Liked by 4 people

  29. My mother listened to Paul Harvey while she washed our lunch dishes. We never used tv trays but my best friend’s family down the street did. That makes sense because her dad was a camera man for a tv station. Television was not as important to my family’s life as it was to others in my peer group.

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  30. My Dad’s hobby was TV and radio repair that turned into a side business. He set up shop in our Sears garage out back. We had many TV’s and radios and he used to let me test the tubes on his tube tester 😊 (I was supposed to be his “boy” after all….I ended up being the prissiest of his three girls

    Liked by 3 people

  31. My Iowa-born mom made dinner every night, Iowa-style. Meat, potatoes and a vegetable, usually corn.

    But I remember getting a “treat” once in a while when I was teen-ager and inherited the family’s old, tiny black-and-white TV for my bedroom — a TV dinner on a tray to eat in my bedroom! Now that was living.

    Liked by 3 people

  32. Kim, I’m feeling much better, under the circumstances, that the Republicans are holding the Senate AND have gained some seats in the House — and some of the newer Dems in the House are centrists.

    It could have been SO much worse.

    But, barring any hard evidence of election fraud that actually could have changed the outcome, we also need to accept the results, pray for the new president, and remember we’re all Americans.

    Liked by 2 people

  33. There was no “blue wave,” the Dems didn’t get the clean sweep they anticipated.

    And for all his faults, Biden, at one time in his life, in the 1980s (?), did have centrist instincts. Praying he has the strength and courage to now follow some of those in what is a divided government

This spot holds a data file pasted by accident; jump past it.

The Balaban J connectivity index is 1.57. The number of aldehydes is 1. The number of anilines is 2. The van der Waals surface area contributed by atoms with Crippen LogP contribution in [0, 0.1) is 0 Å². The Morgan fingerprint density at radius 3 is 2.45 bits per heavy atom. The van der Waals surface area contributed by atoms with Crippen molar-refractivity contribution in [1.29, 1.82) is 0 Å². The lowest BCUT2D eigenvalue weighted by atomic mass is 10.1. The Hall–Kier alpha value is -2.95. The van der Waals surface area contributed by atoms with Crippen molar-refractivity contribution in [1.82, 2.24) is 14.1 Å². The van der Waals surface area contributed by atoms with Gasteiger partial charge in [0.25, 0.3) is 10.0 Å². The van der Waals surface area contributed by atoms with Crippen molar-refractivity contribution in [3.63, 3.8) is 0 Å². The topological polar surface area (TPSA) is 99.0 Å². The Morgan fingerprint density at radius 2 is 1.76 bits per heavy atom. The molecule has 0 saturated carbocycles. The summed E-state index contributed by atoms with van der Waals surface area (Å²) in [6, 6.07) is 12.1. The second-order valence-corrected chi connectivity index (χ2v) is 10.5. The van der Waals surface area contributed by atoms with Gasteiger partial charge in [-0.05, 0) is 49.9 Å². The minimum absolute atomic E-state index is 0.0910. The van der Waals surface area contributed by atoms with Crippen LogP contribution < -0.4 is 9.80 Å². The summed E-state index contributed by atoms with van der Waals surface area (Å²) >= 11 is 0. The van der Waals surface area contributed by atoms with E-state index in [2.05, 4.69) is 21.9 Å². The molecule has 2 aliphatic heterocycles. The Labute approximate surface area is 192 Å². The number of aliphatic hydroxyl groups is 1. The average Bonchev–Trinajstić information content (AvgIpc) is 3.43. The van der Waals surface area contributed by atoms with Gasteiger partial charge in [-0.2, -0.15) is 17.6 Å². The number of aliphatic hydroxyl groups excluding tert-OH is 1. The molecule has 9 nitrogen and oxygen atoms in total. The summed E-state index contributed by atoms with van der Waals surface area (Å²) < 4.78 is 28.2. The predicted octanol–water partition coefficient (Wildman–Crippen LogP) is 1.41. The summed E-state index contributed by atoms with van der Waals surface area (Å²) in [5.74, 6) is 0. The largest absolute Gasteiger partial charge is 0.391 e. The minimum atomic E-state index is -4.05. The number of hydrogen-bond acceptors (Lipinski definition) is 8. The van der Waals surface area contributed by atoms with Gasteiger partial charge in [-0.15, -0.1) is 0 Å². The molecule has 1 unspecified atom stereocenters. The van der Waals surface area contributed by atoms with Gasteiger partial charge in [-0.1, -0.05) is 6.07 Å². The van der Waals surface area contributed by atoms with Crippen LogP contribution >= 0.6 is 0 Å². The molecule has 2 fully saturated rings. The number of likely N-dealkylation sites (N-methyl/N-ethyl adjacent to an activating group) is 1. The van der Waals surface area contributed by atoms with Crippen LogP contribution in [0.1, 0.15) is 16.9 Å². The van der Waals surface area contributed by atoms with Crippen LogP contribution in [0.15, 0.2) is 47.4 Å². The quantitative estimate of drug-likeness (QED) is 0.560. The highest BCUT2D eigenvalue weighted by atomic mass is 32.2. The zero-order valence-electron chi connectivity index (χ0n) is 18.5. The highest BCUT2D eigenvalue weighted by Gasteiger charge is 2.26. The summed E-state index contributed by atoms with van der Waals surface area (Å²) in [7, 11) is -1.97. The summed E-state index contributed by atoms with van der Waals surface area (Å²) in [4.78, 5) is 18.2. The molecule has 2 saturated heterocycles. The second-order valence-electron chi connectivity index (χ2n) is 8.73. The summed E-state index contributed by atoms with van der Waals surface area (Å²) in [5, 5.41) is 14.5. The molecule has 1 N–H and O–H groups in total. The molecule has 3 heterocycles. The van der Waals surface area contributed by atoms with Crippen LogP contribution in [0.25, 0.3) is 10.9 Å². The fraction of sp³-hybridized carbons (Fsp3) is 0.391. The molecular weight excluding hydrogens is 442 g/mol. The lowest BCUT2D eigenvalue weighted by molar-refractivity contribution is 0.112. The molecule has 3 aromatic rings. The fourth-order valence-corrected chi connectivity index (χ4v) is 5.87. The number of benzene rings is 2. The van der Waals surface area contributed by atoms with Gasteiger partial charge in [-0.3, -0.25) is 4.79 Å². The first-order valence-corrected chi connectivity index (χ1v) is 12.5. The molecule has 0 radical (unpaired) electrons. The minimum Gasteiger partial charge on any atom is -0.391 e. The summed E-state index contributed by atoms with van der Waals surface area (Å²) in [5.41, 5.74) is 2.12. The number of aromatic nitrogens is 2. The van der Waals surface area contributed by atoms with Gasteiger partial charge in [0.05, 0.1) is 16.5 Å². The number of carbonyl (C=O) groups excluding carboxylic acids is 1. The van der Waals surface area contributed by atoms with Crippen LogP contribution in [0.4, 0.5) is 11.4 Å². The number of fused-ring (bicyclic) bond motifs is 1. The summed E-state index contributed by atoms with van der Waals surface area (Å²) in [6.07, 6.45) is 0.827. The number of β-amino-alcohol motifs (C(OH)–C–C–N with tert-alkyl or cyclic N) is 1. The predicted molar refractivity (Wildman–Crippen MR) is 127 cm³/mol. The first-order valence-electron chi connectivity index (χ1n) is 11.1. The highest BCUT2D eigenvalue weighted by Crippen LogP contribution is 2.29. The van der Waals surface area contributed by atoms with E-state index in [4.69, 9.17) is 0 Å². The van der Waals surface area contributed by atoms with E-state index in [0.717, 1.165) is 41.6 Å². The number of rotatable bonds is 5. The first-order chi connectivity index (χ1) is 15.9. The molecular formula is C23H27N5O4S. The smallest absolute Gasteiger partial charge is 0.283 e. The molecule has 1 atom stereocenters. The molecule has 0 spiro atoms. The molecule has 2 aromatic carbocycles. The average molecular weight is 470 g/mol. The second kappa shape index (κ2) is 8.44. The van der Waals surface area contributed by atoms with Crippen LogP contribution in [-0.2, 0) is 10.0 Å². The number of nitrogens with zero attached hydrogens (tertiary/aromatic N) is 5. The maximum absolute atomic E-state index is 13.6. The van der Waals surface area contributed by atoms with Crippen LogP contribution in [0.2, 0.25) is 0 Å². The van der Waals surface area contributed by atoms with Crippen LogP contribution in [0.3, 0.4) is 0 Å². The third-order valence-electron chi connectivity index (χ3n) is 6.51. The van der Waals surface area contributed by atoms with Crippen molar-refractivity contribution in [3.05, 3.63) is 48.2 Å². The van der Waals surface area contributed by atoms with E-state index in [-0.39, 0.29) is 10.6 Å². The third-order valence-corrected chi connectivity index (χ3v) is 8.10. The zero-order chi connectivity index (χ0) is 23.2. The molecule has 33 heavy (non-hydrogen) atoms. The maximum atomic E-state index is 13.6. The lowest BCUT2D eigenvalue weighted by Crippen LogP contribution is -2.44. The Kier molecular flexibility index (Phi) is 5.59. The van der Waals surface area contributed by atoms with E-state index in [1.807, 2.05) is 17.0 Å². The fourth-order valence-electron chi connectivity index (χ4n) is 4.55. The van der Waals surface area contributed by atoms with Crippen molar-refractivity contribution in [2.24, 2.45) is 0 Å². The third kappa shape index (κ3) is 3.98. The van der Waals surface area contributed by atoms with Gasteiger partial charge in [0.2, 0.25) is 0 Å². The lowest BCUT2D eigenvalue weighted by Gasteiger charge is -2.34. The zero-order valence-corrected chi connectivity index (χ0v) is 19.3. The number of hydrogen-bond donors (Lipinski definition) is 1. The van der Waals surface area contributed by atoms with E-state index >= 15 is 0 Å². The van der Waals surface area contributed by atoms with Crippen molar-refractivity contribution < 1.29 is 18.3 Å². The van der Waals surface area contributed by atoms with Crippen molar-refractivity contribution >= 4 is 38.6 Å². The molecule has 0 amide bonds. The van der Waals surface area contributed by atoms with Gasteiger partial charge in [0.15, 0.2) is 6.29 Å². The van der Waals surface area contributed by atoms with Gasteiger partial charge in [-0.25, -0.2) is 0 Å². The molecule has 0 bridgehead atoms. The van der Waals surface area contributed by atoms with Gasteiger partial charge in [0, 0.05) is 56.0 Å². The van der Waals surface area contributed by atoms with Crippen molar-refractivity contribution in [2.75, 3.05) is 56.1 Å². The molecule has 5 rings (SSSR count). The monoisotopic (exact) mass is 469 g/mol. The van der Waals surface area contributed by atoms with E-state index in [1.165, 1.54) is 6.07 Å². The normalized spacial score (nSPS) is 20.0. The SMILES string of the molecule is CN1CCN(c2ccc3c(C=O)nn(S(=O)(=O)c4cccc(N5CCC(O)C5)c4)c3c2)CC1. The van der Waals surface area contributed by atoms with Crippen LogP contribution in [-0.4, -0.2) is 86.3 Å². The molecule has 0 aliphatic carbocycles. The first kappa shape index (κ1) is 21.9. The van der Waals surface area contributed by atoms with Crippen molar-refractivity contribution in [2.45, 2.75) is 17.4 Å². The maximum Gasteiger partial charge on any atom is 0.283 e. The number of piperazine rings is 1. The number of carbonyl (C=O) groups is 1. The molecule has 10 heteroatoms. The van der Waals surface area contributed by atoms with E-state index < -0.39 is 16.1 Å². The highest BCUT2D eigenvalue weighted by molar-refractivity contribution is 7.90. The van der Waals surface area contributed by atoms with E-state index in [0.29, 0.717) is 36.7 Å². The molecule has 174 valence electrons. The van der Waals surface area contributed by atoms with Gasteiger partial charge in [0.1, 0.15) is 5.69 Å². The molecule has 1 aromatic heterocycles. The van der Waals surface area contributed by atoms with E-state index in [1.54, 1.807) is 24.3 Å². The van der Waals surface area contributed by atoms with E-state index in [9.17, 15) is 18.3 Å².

Liked by 2 people

  34. We did not watch the tv news. Ever. That was considered not a valid source of information. But my grandparents watched tv a lot, including tv news, and ate on tv trays. We preferred their kitchen dining nook with the slide in benches. My dad has probably never watched a tv news show. But he watches CSpan so there you go.

    Liked by 3 people

  35. I wish I had a breakfast ‘nook.’

    But would I use it? I don’t know.

    When I moved into this house, I had a particular image of eating breakfast, lunch or dinner on the sun-splashed back patio, living “the life.”

    I don’t think I’ve ever done that.

    Liked by 2 people

  36. My father built a “breakfast room” back behind our kitchen where we had most family meals when we were young. The dining room was saved for company. As we got older, I suppose we outgrew the breakfast room and started having all meals in the dining room.

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  37. DJ – Nightingale insists that corn is not a vegetable, but a grain.

    My mom served corn, peas, green beans, or beets – all from cans – for our supper vegetable. Sometimes we had a treat of asparagus, also from a can. In later years, after I was grown up, she used more frozen veggies, such as broccoli.

    I used the word “supper” there intentionally, because that’s what we called it when I was growing up. I don’t know when I transitioned to referring to it as “dinner”.

    Liked by 1 person

  38. Nightingale is right about corn. It is a starch, like potatoes as far as dieting goes. It is good and nutritious, but in the bread and potato category for a diabetic diet.

    Liked by 1 person

  39. When my children were in school they learned that there is no “vegetable” category of food. Plants we eat are leaf, grain, flower, root and fruit. I think I might have missed one or two.